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Melburnians are cancelling their regional holidays and restaurant bookings en masse rather than postponing amid fears they will be in and out of lockdown until the end of the year.
Regional hospitality and tourism operators say this marks a major change in consumer behaviour from previous lockdowns when customers were willing to park their deposits with businesses in the hope of returning later.
Sault restaurant co-owner Damien Aylward.Credit:Joe Armao
Damien Aylward, co-owner of Sault restaurant in Daylesford, said his business had lost thousands of bookings over the fifth and sixth lockdowns. On Thursday night this week all 45 of his bookings were cancelled.
He said customers from Melbourne, who make up to 90 per cent of his clientele, had lost confidence in being able to visit regional Victoria any time soon.
“We’ve found certainly this time around there is far less optimism,” he said.
Mr Aylward called for the government in Victoria to introduce a JobSaver scheme like NSW where eligible businesses affected by lockdown can access fortnightly payments.
Regional businesses are ineligible for most government financial support because they are allowed to open under current restrictions and serve regional customers despite suffering a massive decline in income.
Mr Aylward said his business was in “lockdown by proxy” while Melburnians were unable to visit his venue, which is seven kilometres outside Daylesford.
Many residents of regional Victoria were also cancelling their bookings, Mr Aylward said because they had planned to meet with friends from Melbourne at his restaurant.
On some nights there have been as few as eight patrons at Sault even though it can serve up to 50 under current density limits.
Some nights Mr Aylward closes the doors to his restaurant altogether because of cancelled bookings. Credit:Joe Armao
Often, he just closes the doors altogether because staying open is not worthwhile.
Daylesford Macedon Tourism chief executive Steve Wroe said many other businesses were reporting similar levels of cancellations, including accommodation providers.
“The big challenge this time is instead of postponing, people are cancelling,” he said.
Mr Wroe said in previous lockdowns customers were happy to leave their money with businesses intending to reschedule their holidays, but now those operators do not have access to that cash flow.
“For the first time in the pandemic I’m thinking some businesses will fall over.”
Mark Wrigley, who runs Coastal View Cabins near Wilsons Promontory said during earlier lockdowns, Melburnians were happy to get travel credits which they could use for future bookings.
“During earlier lockdowns they would alter their dates to five or six weeks ahead. Now if they alter their dates it is for next year and most people are fully cancelling,” he said. “It’s not their fault, or my fault, we are all caught in this together.”
Mr Wrigley, who has owned the cabins for a decade, recorded his first loss last year and is expecting to record another one this year.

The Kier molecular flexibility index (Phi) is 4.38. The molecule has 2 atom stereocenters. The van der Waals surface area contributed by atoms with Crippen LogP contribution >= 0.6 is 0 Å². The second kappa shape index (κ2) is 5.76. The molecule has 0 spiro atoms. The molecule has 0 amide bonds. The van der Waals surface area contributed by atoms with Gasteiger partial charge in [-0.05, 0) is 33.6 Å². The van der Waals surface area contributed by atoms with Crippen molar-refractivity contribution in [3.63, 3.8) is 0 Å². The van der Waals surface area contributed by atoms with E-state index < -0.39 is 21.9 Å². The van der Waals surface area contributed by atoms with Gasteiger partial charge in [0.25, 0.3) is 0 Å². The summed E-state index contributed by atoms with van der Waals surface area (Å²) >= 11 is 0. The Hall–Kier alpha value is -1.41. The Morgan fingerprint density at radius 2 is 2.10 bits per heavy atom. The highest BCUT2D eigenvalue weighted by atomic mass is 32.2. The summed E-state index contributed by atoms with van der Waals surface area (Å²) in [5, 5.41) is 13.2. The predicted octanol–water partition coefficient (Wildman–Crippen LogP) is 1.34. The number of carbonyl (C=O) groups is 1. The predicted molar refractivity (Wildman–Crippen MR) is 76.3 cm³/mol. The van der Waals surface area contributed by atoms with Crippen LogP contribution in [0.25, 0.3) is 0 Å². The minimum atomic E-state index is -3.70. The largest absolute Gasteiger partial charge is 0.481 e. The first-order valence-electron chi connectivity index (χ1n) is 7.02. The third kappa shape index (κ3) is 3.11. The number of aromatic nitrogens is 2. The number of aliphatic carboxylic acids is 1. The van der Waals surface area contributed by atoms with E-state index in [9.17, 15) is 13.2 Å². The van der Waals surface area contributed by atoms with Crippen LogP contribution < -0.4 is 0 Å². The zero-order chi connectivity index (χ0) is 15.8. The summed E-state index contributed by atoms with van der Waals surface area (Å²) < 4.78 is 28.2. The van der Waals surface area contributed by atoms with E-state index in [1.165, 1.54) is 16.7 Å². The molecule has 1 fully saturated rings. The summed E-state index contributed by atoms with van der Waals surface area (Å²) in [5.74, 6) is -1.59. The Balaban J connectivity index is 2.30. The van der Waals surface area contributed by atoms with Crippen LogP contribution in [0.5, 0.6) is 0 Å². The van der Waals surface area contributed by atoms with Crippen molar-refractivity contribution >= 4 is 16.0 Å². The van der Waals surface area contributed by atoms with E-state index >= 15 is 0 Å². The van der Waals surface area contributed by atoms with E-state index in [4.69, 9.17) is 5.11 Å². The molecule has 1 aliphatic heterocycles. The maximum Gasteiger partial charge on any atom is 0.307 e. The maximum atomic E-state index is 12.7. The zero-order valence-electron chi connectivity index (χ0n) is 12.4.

Victorian tourism operators say Melburnians are cancelling rather than postponing holidays after losing confidence of being released from lockdown. Credit:Paul Jeffers
His four cabins are usually 80 per cent full at this time of the year, but on Thursday, they were all empty. “I’m effectively closed.”
Heather Gleeson, the co-owner of Calgary House and Cottage in Killarney, in south-west Victoria, has also noticed a shift in the attitudes of Melbourne travellers.
“They are just sick of waiting, so they just cancel,” she said. “They don’t know when they will be allowed out. It’s really hard for them.”
Ms Gleeson lost seven bookings during Melbourne’s latest lockdown, costing her business thousands of dollars. Some of these losses have been offset by regional Victorians who have been taking advantage of their freedom and booking week-long stays at her cottage and house.
Victorian tourism is suffering badly with international borders closed and Melbourne in lockdown. Credit:Justin McManus
“No one knows what the future will look like, it could go on and on, we hope things will be better for Christmas.”
Roy Morgan chief executive Michele Levine said the cumulative impact of six lockdowns was eroding people’s desire to make travel plans.
This is reflected in recent holiday tracking data collected by the market research company, which found more than 30 per cent of people had no idea where they wanted to travel in the next two years.
“We’ve got this desire to break out and go somewhere and do something. And on the other hand, we’ve got this kind of desire to be safe and secure and just snuggle in,” she said.
“People can’t see when they’ll be able to travel so they think, ‘why book’?”
She said being able to cancel events and seek refunds was giving Melburnians some sense of control during uncertain times.
“I feel for these tourism operators, it is a really challenging time,” she said.
The state government has been asked for comment.
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